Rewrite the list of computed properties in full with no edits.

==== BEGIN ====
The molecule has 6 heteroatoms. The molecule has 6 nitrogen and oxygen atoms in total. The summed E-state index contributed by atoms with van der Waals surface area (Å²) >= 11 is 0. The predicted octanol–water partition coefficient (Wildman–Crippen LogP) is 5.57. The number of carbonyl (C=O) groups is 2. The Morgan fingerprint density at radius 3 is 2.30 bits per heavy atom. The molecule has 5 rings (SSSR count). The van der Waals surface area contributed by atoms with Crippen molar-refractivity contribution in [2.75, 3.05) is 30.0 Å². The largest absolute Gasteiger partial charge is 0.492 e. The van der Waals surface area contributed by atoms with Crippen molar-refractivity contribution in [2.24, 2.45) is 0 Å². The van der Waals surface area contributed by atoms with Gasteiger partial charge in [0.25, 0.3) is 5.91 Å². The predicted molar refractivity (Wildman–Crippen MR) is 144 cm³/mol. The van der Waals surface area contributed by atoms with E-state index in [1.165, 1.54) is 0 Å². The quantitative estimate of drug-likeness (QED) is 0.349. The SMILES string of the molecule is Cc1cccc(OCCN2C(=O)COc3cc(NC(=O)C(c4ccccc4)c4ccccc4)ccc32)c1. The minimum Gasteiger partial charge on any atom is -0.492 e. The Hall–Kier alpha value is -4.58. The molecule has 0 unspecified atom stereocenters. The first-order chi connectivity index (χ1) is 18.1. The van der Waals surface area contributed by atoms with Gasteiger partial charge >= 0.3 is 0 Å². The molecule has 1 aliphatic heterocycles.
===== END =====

The molecule has 6 heteroatoms. The molecule has 6 nitrogen and oxygen atoms in total. The summed E-state index contributed by atoms with van der Waals surface area (Å²) >= 11 is 0. The predicted octanol–water partition coefficient (Wildman–Crippen LogP) is 5.57. The number of carbonyl (C=O) groups is 2. The Morgan fingerprint density at radius 3 is 2.30 bits per heavy atom. The molecule has 5 rings (SSSR count). The van der Waals surface area contributed by atoms with Crippen molar-refractivity contribution in [2.75, 3.05) is 30.0 Å². The largest absolute Gasteiger partial charge is 0.492 e. The van der Waals surface area contributed by atoms with Crippen molar-refractivity contribution in [2.24, 2.45) is 0 Å². The van der Waals surface area contributed by atoms with Gasteiger partial charge in [0.25, 0.3) is 5.91 Å². The predicted molar refractivity (Wildman–Crippen MR) is 144 cm³/mol. The van der Waals surface area contributed by atoms with E-state index in [1.165, 1.54) is 0 Å². The quantitative estimate of drug-likeness (QED) is 0.349. The SMILES string of the molecule is Cc1cccc(OCCN2C(=O)COc3cc(NC(=O)C(c4ccccc4)c4ccccc4)ccc32)c1. The minimum Gasteiger partial charge on any atom is -0.492 e. The Hall–Kier alpha value is -4.58. The molecule has 0 unspecified atom stereocenters. The first-order chi connectivity index (χ1) is 18.1. The van der Waals surface area contributed by atoms with Gasteiger partial charge >= 0.3 is 0 Å². The molecule has 1 aliphatic heterocycles.